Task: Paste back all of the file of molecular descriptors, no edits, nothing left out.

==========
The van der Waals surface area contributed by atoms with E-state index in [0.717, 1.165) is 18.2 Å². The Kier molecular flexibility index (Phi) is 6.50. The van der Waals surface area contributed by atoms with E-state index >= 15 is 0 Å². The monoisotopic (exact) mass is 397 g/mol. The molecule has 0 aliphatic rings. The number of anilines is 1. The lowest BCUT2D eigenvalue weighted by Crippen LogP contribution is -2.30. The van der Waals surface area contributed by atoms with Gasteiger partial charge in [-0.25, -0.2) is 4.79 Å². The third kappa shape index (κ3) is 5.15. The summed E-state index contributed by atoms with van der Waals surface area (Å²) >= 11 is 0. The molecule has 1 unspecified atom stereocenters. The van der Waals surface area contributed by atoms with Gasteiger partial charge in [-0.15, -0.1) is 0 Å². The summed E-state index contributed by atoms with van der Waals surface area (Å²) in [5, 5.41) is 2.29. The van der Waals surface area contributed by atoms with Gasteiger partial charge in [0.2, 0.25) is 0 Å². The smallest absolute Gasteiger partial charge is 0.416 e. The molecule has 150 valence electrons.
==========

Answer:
The van der Waals surface area contributed by atoms with E-state index in [0.717, 1.165) is 18.2 Å². The Kier molecular flexibility index (Phi) is 6.50. The van der Waals surface area contributed by atoms with E-state index >= 15 is 0 Å². The monoisotopic (exact) mass is 397 g/mol. The molecule has 0 aliphatic rings. The number of anilines is 1. The lowest BCUT2D eigenvalue weighted by Crippen LogP contribution is -2.30. The van der Waals surface area contributed by atoms with Gasteiger partial charge in [-0.25, -0.2) is 4.79 Å². The third kappa shape index (κ3) is 5.15. The summed E-state index contributed by atoms with van der Waals surface area (Å²) >= 11 is 0. The molecule has 1 unspecified atom stereocenters. The van der Waals surface area contributed by atoms with Gasteiger partial charge in [-0.15, -0.1) is 0 Å². The summed E-state index contributed by atoms with van der Waals surface area (Å²) in [5, 5.41) is 2.29. The van der Waals surface area contributed by atoms with Gasteiger partial charge in [0.2, 0.25) is 0 Å². The smallest absolute Gasteiger partial charge is 0.416 e. The molecule has 150 valence electrons.